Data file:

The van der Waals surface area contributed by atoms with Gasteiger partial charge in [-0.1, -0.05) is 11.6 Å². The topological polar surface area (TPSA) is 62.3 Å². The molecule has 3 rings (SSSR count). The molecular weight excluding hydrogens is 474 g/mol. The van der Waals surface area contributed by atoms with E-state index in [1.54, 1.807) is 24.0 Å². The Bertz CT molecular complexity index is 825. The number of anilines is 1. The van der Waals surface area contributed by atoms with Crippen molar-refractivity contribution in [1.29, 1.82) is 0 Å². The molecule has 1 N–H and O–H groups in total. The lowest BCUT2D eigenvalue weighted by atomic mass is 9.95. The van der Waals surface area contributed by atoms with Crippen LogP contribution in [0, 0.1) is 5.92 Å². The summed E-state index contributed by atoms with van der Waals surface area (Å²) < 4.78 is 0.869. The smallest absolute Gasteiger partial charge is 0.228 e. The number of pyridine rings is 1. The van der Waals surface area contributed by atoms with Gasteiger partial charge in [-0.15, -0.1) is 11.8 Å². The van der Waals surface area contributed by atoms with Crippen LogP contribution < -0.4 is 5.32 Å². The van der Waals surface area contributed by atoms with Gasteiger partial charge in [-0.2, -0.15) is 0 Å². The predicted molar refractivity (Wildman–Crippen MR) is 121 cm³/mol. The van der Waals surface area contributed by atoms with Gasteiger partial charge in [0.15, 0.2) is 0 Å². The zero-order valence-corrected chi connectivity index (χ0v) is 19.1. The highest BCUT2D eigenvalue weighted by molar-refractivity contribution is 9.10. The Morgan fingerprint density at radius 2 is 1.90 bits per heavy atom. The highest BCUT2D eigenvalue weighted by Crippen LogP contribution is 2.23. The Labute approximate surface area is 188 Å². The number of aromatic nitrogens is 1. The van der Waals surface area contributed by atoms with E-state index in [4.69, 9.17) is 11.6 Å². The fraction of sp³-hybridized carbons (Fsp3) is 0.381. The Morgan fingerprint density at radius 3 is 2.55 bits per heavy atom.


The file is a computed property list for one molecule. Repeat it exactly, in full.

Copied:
The van der Waals surface area contributed by atoms with Gasteiger partial charge in [-0.1, -0.05) is 11.6 Å². The topological polar surface area (TPSA) is 62.3 Å². The molecule has 3 rings (SSSR count). The molecular weight excluding hydrogens is 474 g/mol. The van der Waals surface area contributed by atoms with E-state index in [1.54, 1.807) is 24.0 Å². The Bertz CT molecular complexity index is 825. The number of anilines is 1. The van der Waals surface area contributed by atoms with Crippen molar-refractivity contribution in [1.29, 1.82) is 0 Å². The molecule has 1 N–H and O–H groups in total. The lowest BCUT2D eigenvalue weighted by atomic mass is 9.95. The van der Waals surface area contributed by atoms with Crippen LogP contribution in [0, 0.1) is 5.92 Å². The summed E-state index contributed by atoms with van der Waals surface area (Å²) < 4.78 is 0.869. The smallest absolute Gasteiger partial charge is 0.228 e. The number of pyridine rings is 1. The van der Waals surface area contributed by atoms with Gasteiger partial charge in [-0.15, -0.1) is 11.8 Å². The van der Waals surface area contributed by atoms with Crippen LogP contribution < -0.4 is 5.32 Å². The van der Waals surface area contributed by atoms with Gasteiger partial charge in [-0.2, -0.15) is 0 Å². The predicted molar refractivity (Wildman–Crippen MR) is 121 cm³/mol. The van der Waals surface area contributed by atoms with Gasteiger partial charge in [0.15, 0.2) is 0 Å². The zero-order valence-corrected chi connectivity index (χ0v) is 19.1. The highest BCUT2D eigenvalue weighted by molar-refractivity contribution is 9.10. The Morgan fingerprint density at radius 2 is 1.90 bits per heavy atom. The highest BCUT2D eigenvalue weighted by Crippen LogP contribution is 2.23. The Labute approximate surface area is 188 Å². The number of aromatic nitrogens is 1. The van der Waals surface area contributed by atoms with E-state index in [4.69, 9.17) is 11.6 Å². The fraction of sp³-hybridized carbons (Fsp3) is 0.381. The Morgan fingerprint density at radius 3 is 2.55 bits per heavy atom.